Monday, February 21, 2005

Indian School Abuse Claims

Just when you thought the federal Liberal government couldn't do better than the gun registry and the sponsorship scandal in demonstrating their utter incompetence and unconcern over the expenditure of our tax dollars, we have this February 17th story from the Toronto Star.

Since 2003, when the federal government tried to drag aboriginal claims out of the clogged courts and into what was to be a faster, less formal system, about 50 of an anticipated 12,000 claims have been settled.

During that time, the 87,500 still-surviving students have been dying at a rate of five per week. Progress is so slow - at this speed it will take 53 years to resolve all claims - that cynics are persuaded that death is being encouraged to do government dirty work. What's more certain is that slow isn't cheap.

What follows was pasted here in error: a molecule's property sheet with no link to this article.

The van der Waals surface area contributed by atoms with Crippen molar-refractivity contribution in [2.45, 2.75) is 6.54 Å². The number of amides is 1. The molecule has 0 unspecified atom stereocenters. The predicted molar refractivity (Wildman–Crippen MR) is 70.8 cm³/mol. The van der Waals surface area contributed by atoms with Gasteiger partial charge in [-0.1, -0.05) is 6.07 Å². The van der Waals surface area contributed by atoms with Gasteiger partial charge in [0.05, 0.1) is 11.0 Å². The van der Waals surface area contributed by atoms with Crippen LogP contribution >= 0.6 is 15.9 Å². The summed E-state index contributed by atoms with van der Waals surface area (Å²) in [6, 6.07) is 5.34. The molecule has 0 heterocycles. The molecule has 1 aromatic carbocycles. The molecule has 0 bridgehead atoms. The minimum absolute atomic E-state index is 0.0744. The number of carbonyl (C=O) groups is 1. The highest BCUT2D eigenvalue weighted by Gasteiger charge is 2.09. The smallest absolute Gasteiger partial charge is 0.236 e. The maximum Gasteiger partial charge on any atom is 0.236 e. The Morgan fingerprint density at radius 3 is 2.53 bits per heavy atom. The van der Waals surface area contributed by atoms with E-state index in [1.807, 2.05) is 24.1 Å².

Stirring gun registry memories, it cost taxpayers $125 million to deliver about $1 million in compensation to those opting for the alternative resolution process.

Overall, Indian Residential Schools Resolution Canada, a boutique operation easily mistaken for the Department of Justice, spends $4 on administration for every $1 paid to victims.
Sound familiar?

If there is any merit in that position, there is noticeably less in the government's argument that start-up costs explain the astonishing bureaucratic overhead. Lawyers appearing Tuesday tore that argument apart with the sharpest instrument of all - experience. They detailed how $20,000 was spent flying a lawyer across the country, preparing evidence binders and renting space for a claim with a $3,500 ceiling. And they talked about the government appeal of a
$1,500 award to elderly and ill Flora Merrick.

As British Columbia lawyer David Paterson scathingly put it "We are willing to spend hundreds of millions of dollars to ensure we don't compensate the wrong people."
Yes folks, it's business as usual. But don't worry. It's only your tax dollars at work.


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